New PDF release: Introduction to Literary Studies

By Mario Klarer

ISBN-10: 0203414047

ISBN-13: 9780203414040

During this quantity, Mario Klarer presents the basic beginner's advisor to literary reports. supplying a concise, easy-to-understand dialogue of relevant concerns within the learn of literary texts. e-book disguise; identify; Contents; initial feedback; Preface to the second one variation; Acknowledgments; what's literature, what's a text?; significant genres in textual reviews; sessions of English literatures; Theoretical ways to literature; the place and the way to discover secondary literature; how one can write a scholarly paper; feedback for additional studying; thesaurus of literary and cinematographic phrases; Notes; writer and name index; topic index

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The cheers died away in the soft gray air. He was alone. 8 This example shows how a particular point of view can be rendered through different modes of presentation. In the above passage, direct speech and mental reflections are employed to reveal the action through the perspective of the protagonist. In contrast to an omniscient point of view, this form of third-person narrative is bound to the perspective of a figure who is also part of the action. If a text shifts the emphasis from exterior aspects of the plot to the inner world of a character, its narrative technique is usually referred to as stream-of-consciousness technique.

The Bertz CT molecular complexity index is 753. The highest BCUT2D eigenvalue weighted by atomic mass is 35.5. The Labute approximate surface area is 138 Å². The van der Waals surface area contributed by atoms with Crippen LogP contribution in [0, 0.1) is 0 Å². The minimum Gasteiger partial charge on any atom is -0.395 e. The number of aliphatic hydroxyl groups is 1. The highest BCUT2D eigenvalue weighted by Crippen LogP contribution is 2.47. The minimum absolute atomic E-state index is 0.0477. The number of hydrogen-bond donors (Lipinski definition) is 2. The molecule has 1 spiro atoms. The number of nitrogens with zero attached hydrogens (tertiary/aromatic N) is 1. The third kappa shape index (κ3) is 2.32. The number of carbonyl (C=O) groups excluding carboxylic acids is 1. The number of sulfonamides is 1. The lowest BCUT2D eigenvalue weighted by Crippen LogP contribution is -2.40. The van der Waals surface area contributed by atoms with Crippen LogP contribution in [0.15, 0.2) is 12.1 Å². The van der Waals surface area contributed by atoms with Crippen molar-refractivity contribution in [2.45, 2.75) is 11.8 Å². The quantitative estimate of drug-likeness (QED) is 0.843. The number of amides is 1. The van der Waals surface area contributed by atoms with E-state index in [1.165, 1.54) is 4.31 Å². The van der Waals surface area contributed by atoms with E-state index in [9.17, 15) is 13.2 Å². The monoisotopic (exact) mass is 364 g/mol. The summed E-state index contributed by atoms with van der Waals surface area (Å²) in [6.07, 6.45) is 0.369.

Thomas Gray’s (1716–71) “Elegy Written in a Country Church Yard” (1751) or Walt Whitman’s (1819–92) “When Lilacs Last in the Dooryard Bloom’d” (1865–66) are examples from later periods. The ode, which was also known in classical antiquity, was revived in the Renaissance and used in the subsequent literary periods. As John 30 MAJOR GENRES IN TEXTUAL STUDIES Keats’s (1795–1821) “Ode on a Grecian Urn” (1820) demonstrates, it consists of several stanzas with a serious, mostly classical theme. However, the most important English literary form with a consistent rhyming pattern is the sonnet, which, from the Renaissance onward, has been used in poetry primarily to deal with the theme of “worldly love” (see the section on “rhythmic-acoustic dimension” in this chapter).

Jane Austen (1775–1817), for example, introduces an omniscient narrator of this sort in her novel Northanger Abbey (1818): No one who had ever seen Catherine Moreland in her infancy, would have supposed her born to be a heroine. Her situation in life, the character of her father and mother, her own person and disposition, were equally against her. Her father was a clergyman, without being neglected, or poor, and a very respectable man, though his name was Richard—and he had never been handsome.

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Introduction to Literary Studies by Mario Klarer

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